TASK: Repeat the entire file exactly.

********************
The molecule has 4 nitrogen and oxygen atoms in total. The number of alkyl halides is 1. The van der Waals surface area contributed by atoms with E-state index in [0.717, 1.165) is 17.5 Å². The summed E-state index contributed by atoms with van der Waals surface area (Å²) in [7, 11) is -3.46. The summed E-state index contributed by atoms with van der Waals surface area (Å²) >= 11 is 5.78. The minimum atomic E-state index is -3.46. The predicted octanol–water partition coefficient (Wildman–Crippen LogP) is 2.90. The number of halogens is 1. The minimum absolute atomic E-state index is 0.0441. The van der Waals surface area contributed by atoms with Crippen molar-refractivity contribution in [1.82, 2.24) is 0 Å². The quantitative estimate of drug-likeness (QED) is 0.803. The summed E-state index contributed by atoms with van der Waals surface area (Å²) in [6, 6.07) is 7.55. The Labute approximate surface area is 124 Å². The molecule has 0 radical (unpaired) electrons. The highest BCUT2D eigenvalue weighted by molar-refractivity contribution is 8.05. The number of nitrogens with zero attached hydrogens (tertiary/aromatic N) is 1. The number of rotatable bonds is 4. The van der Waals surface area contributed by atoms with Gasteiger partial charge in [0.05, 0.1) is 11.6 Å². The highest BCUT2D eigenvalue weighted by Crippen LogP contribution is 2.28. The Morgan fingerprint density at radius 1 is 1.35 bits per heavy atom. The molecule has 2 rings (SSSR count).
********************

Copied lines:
The molecule has 4 nitrogen and oxygen atoms in total. The number of alkyl halides is 1. The van der Waals surface area contributed by atoms with E-state index in [0.717, 1.165) is 17.5 Å². The summed E-state index contributed by atoms with van der Waals surface area (Å²) in [7, 11) is -3.46. The summed E-state index contributed by atoms with van der Waals surface area (Å²) >= 11 is 5.78. The minimum atomic E-state index is -3.46. The predicted octanol–water partition coefficient (Wildman–Crippen LogP) is 2.90. The number of halogens is 1. The minimum absolute atomic E-state index is 0.0441. The van der Waals surface area contributed by atoms with Crippen molar-refractivity contribution in [1.82, 2.24) is 0 Å². The quantitative estimate of drug-likeness (QED) is 0.803. The summed E-state index contributed by atoms with van der Waals surface area (Å²) in [6, 6.07) is 7.55. The Labute approximate surface area is 124 Å². The molecule has 0 radical (unpaired) electrons. The highest BCUT2D eigenvalue weighted by molar-refractivity contribution is 8.05. The number of nitrogens with zero attached hydrogens (tertiary/aromatic N) is 1. The number of rotatable bonds is 4. The van der Waals surface area contributed by atoms with Gasteiger partial charge in [0.05, 0.1) is 11.6 Å². The highest BCUT2D eigenvalue weighted by Crippen LogP contribution is 2.28. The Morgan fingerprint density at radius 1 is 1.35 bits per heavy atom. The molecule has 2 rings (SSSR count).